Loomer is accusing tech giants such as Google, Apple, Facebook and Twitter of conspiring to suppress conservative voices on their platforms. The lawsuit is challenging these monolithic corporations for allegedly violating antitrust law as well as the 1st Amendment of the Constitution.

Her lawsuit had been previously tossed out by U.S. District Judge Trever N. McFadden, a Trump appointee to the bench, who stated that “while selective censorship of the kind alleged by the plaintiffs may be antithetical to the American tradition of freedom of speech, it is not actionable under the First Amendment unless perpetrated by a state actor.” However, Loomer was able to use a recent court ruling to resurrect her lawsuit despite the initial setback.

Loomer’s legal team, led by the right-wing political interest group Freedom Watch, used the precedent of Packingham v. North Carolina, a ruling which determined that it was unconstitutional to ban sex offenders from social media. The case essentially set the precedent that social media is a 1st Amendment right.

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“Many of the principles set forth by the Supreme Court in Packingham lead to what appellants believe is the natural progression of the law to hold that social media companies are liable for First Amendment violations, given the progression of technology and its infiltration into the daily lives of nearly every single person,” Loomer’s team said in their final brief presented to the court.

Loomer points to Twitter banning her from the platform at the end of 2018 after she said that Rep. Ilhan Omar (D-MN) adheres to a religion in which “women are abused” and “forced to wear the hijab.” She was similarly banned from Instagram for her assertion that Islam is “a cancer on humanity,” and Facebook, which owns Instagram, quickly followed suit and banned her even though the offending post was not made on that platform.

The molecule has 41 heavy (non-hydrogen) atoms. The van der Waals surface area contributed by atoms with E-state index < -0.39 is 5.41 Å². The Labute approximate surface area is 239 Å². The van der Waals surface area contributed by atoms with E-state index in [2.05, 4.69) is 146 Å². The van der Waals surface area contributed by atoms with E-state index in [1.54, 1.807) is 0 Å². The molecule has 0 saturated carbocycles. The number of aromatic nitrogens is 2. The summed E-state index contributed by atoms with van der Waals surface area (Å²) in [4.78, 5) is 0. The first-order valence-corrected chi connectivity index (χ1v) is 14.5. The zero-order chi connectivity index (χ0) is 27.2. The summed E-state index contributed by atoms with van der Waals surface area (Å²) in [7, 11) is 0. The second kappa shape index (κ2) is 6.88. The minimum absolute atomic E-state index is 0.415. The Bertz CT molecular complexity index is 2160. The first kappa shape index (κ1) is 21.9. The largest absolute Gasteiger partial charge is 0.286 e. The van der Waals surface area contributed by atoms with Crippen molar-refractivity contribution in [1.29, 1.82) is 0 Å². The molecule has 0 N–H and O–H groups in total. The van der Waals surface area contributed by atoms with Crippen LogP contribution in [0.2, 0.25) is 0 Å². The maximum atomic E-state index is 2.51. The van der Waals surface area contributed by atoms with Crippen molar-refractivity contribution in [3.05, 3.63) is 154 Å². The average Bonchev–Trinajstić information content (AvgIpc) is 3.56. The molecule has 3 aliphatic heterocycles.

Loomer still cannot get her accounts restored despite the fact that she is running for the U.S. House in Florida’s 21st Congressional District, which could be considered a form of electoral interference.

Through her legal fight against the tech giants, Loomer is forcing them to reveal that they are no longer neutral platforms:

The tech behemoth Facebook has admitted that it is a publisher while defending its arbitrary censorship of banished journalist Laura Loomer, according to court documents.

Facebook banned Loomer’s account from their platform during a purge of popular conservative voices that happened in May. Others targeted by the purge included Milo Yiannopoulos, Alex Jones and Paul Joseph Watson. Loomer is striking back with a lawsuit that is unearthing some interesting revelations about the social media monolith.

“Under well-established law, neither Facebook nor any other publisher can be liable for failing to publish someone else’s message,” Facebook’s attorneys wrote.

Facebook actually has the audacity to claim that their 1st Amendment rights are being violated by Loomer’s lawsuit, in a total contorting of reality. They have filed a motion to dismiss the case.

“She claims Facebook labeled her as a ‘dangerous’ person who promotes hate – yet, the First Amendment has long protected such statements because they are opinions that are not capable of being proven true or false,” Facebook’s attorneys claim in their dismissal motion.

Right now, Facebook is protected under Section 230 of the Communications Decency Act from being held liable for the content published on their platform. This special exemption worked fine when the social network engaged in relative neutrality, but those days are no more as Big Tech is at war with conservative and pro-Trump voices.

Loomer hopes to have her ability to communicate fully restored and to make Big Tech pay for infringing on her basic rights.